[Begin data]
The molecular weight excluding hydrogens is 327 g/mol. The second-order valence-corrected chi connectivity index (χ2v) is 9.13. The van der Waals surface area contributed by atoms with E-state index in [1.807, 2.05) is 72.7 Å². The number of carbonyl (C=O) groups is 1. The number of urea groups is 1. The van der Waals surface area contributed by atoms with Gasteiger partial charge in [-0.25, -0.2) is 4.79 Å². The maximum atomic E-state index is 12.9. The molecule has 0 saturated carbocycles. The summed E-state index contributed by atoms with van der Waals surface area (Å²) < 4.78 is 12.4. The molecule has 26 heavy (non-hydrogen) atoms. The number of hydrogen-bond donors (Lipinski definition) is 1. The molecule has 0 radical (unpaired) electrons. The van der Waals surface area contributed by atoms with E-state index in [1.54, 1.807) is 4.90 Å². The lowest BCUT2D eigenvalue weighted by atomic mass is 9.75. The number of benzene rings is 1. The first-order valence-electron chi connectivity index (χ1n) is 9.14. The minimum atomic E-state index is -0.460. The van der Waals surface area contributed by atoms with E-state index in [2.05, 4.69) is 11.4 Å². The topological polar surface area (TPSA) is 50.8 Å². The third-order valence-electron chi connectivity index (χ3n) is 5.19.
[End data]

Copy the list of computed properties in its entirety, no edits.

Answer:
The molecular weight excluding hydrogens is 327 g/mol. The second-order valence-corrected chi connectivity index (χ2v) is 9.13. The van der Waals surface area contributed by atoms with E-state index in [1.807, 2.05) is 72.7 Å². The number of carbonyl (C=O) groups is 1. The number of urea groups is 1. The van der Waals surface area contributed by atoms with Gasteiger partial charge in [-0.25, -0.2) is 4.79 Å². The maximum atomic E-state index is 12.9. The molecule has 0 saturated carbocycles. The summed E-state index contributed by atoms with van der Waals surface area (Å²) < 4.78 is 12.4. The molecule has 26 heavy (non-hydrogen) atoms. The number of hydrogen-bond donors (Lipinski definition) is 1. The molecule has 0 radical (unpaired) electrons. The van der Waals surface area contributed by atoms with E-state index in [1.54, 1.807) is 4.90 Å². The lowest BCUT2D eigenvalue weighted by atomic mass is 9.75. The number of benzene rings is 1. The first-order valence-electron chi connectivity index (χ1n) is 9.14. The minimum atomic E-state index is -0.460. The van der Waals surface area contributed by atoms with E-state index in [2.05, 4.69) is 11.4 Å². The topological polar surface area (TPSA) is 50.8 Å². The third-order valence-electron chi connectivity index (χ3n) is 5.19.